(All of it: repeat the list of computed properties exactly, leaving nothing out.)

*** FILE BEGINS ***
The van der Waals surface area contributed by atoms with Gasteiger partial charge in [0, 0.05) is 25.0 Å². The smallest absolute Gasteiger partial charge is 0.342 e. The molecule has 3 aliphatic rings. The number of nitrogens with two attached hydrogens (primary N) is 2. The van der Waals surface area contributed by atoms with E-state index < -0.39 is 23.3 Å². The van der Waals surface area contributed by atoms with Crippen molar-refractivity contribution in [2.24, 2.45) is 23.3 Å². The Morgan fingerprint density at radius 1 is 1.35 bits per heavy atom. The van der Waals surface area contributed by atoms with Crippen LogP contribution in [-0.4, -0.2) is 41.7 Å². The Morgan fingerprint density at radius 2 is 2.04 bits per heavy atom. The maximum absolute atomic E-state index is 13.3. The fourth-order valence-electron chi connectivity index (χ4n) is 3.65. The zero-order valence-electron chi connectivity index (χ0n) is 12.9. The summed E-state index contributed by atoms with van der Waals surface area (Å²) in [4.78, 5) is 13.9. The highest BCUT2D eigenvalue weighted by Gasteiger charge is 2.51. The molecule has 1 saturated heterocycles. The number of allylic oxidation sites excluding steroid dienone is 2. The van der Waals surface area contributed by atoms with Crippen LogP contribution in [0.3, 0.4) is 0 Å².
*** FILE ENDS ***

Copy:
The van der Waals surface area contributed by atoms with Gasteiger partial charge in [0, 0.05) is 25.0 Å². The smallest absolute Gasteiger partial charge is 0.342 e. The molecule has 3 aliphatic rings. The number of nitrogens with two attached hydrogens (primary N) is 2. The van der Waals surface area contributed by atoms with E-state index < -0.39 is 23.3 Å². The van der Waals surface area contributed by atoms with Crippen molar-refractivity contribution in [2.24, 2.45) is 23.3 Å². The Morgan fingerprint density at radius 1 is 1.35 bits per heavy atom. The van der Waals surface area contributed by atoms with Crippen LogP contribution in [-0.4, -0.2) is 41.7 Å². The Morgan fingerprint density at radius 2 is 2.04 bits per heavy atom. The maximum absolute atomic E-state index is 13.3. The fourth-order valence-electron chi connectivity index (χ4n) is 3.65. The zero-order valence-electron chi connectivity index (χ0n) is 12.9. The summed E-state index contributed by atoms with van der Waals surface area (Å²) in [4.78, 5) is 13.9. The highest BCUT2D eigenvalue weighted by Gasteiger charge is 2.51. The molecule has 1 saturated heterocycles. The number of allylic oxidation sites excluding steroid dienone is 2. The van der Waals surface area contributed by atoms with Crippen LogP contribution in [0.3, 0.4) is 0 Å².